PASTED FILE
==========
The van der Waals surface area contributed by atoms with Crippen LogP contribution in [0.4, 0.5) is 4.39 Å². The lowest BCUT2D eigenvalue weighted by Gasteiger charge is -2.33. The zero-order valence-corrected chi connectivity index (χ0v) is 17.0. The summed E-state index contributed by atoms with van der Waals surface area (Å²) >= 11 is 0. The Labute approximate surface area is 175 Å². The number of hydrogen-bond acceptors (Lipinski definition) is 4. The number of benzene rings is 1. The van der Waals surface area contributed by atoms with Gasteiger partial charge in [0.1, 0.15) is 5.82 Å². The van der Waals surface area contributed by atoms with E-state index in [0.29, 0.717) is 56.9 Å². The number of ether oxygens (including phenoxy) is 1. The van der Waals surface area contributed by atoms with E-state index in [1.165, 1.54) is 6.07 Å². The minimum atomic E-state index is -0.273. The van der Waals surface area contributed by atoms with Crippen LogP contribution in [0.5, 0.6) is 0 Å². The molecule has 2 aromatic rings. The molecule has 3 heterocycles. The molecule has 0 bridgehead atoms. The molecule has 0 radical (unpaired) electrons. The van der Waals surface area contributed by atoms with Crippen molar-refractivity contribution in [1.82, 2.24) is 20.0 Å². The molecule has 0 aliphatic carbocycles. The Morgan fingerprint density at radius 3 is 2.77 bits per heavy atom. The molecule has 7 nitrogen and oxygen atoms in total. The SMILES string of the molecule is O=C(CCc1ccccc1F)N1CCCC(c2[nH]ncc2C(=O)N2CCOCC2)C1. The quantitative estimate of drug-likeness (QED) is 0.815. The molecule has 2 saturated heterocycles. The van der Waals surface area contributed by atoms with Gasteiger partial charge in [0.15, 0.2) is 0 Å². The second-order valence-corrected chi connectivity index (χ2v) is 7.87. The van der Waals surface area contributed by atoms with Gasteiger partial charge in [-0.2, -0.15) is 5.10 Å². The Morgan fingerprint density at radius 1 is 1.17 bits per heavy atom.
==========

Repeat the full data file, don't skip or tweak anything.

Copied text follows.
The van der Waals surface area contributed by atoms with Crippen LogP contribution in [0.4, 0.5) is 4.39 Å². The lowest BCUT2D eigenvalue weighted by Gasteiger charge is -2.33. The zero-order valence-corrected chi connectivity index (χ0v) is 17.0. The summed E-state index contributed by atoms with van der Waals surface area (Å²) >= 11 is 0. The Labute approximate surface area is 175 Å². The number of hydrogen-bond acceptors (Lipinski definition) is 4. The number of benzene rings is 1. The van der Waals surface area contributed by atoms with Gasteiger partial charge in [0.1, 0.15) is 5.82 Å². The van der Waals surface area contributed by atoms with E-state index in [0.29, 0.717) is 56.9 Å². The number of ether oxygens (including phenoxy) is 1. The van der Waals surface area contributed by atoms with E-state index in [1.165, 1.54) is 6.07 Å². The minimum atomic E-state index is -0.273. The van der Waals surface area contributed by atoms with Crippen LogP contribution in [0.5, 0.6) is 0 Å². The molecule has 2 aromatic rings. The molecule has 3 heterocycles. The molecule has 0 bridgehead atoms. The molecule has 0 radical (unpaired) electrons. The van der Waals surface area contributed by atoms with Crippen molar-refractivity contribution in [1.82, 2.24) is 20.0 Å². The molecule has 0 aliphatic carbocycles. The Morgan fingerprint density at radius 3 is 2.77 bits per heavy atom. The molecule has 7 nitrogen and oxygen atoms in total. The SMILES string of the molecule is O=C(CCc1ccccc1F)N1CCCC(c2[nH]ncc2C(=O)N2CCOCC2)C1. The quantitative estimate of drug-likeness (QED) is 0.815. The molecule has 2 saturated heterocycles. The van der Waals surface area contributed by atoms with Gasteiger partial charge in [0.15, 0.2) is 0 Å². The second-order valence-corrected chi connectivity index (χ2v) is 7.87. The van der Waals surface area contributed by atoms with Gasteiger partial charge in [-0.2, -0.15) is 5.10 Å². The Morgan fingerprint density at radius 1 is 1.17 bits per heavy atom.